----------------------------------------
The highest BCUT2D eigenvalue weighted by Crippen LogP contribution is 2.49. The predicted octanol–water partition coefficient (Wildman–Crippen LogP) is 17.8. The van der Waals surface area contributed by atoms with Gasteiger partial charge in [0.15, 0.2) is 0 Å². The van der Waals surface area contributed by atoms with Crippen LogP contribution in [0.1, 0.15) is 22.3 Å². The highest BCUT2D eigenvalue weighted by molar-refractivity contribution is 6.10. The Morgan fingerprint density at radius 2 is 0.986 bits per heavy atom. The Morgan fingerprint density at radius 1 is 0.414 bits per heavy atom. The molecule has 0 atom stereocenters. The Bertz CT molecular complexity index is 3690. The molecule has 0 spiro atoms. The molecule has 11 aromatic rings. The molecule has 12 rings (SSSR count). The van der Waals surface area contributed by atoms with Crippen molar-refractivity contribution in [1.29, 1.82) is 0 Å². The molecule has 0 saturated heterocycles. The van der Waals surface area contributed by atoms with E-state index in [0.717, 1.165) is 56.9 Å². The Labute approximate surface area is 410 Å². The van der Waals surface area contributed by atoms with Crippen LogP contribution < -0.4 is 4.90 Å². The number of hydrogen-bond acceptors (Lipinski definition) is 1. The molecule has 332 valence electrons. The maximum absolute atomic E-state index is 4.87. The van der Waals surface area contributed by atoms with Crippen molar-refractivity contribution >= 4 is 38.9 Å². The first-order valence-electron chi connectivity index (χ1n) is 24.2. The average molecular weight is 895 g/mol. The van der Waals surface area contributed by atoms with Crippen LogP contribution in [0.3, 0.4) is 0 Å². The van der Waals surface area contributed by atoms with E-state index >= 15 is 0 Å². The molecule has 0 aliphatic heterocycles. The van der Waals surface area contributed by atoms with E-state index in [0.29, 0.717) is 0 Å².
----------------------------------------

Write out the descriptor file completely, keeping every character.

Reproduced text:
The highest BCUT2D eigenvalue weighted by Crippen LogP contribution is 2.49. The predicted octanol–water partition coefficient (Wildman–Crippen LogP) is 17.8. The van der Waals surface area contributed by atoms with Gasteiger partial charge in [0.15, 0.2) is 0 Å². The van der Waals surface area contributed by atoms with Crippen LogP contribution in [0.1, 0.15) is 22.3 Å². The highest BCUT2D eigenvalue weighted by molar-refractivity contribution is 6.10. The Morgan fingerprint density at radius 2 is 0.986 bits per heavy atom. The Morgan fingerprint density at radius 1 is 0.414 bits per heavy atom. The molecule has 0 atom stereocenters. The Bertz CT molecular complexity index is 3690. The molecule has 0 spiro atoms. The molecule has 11 aromatic rings. The molecule has 12 rings (SSSR count). The van der Waals surface area contributed by atoms with Crippen molar-refractivity contribution in [1.29, 1.82) is 0 Å². The molecule has 0 saturated heterocycles. The van der Waals surface area contributed by atoms with E-state index in [0.717, 1.165) is 56.9 Å². The Labute approximate surface area is 410 Å². The van der Waals surface area contributed by atoms with Crippen LogP contribution < -0.4 is 4.90 Å². The number of hydrogen-bond acceptors (Lipinski definition) is 1. The molecule has 332 valence electrons. The maximum absolute atomic E-state index is 4.87. The van der Waals surface area contributed by atoms with Crippen molar-refractivity contribution >= 4 is 38.9 Å². The first-order valence-electron chi connectivity index (χ1n) is 24.2. The average molecular weight is 895 g/mol. The van der Waals surface area contributed by atoms with Crippen LogP contribution in [0.3, 0.4) is 0 Å². The van der Waals surface area contributed by atoms with E-state index >= 15 is 0 Å². The molecule has 0 aliphatic heterocycles. The van der Waals surface area contributed by atoms with E-state index in [0.29, 0.717) is 0 Å².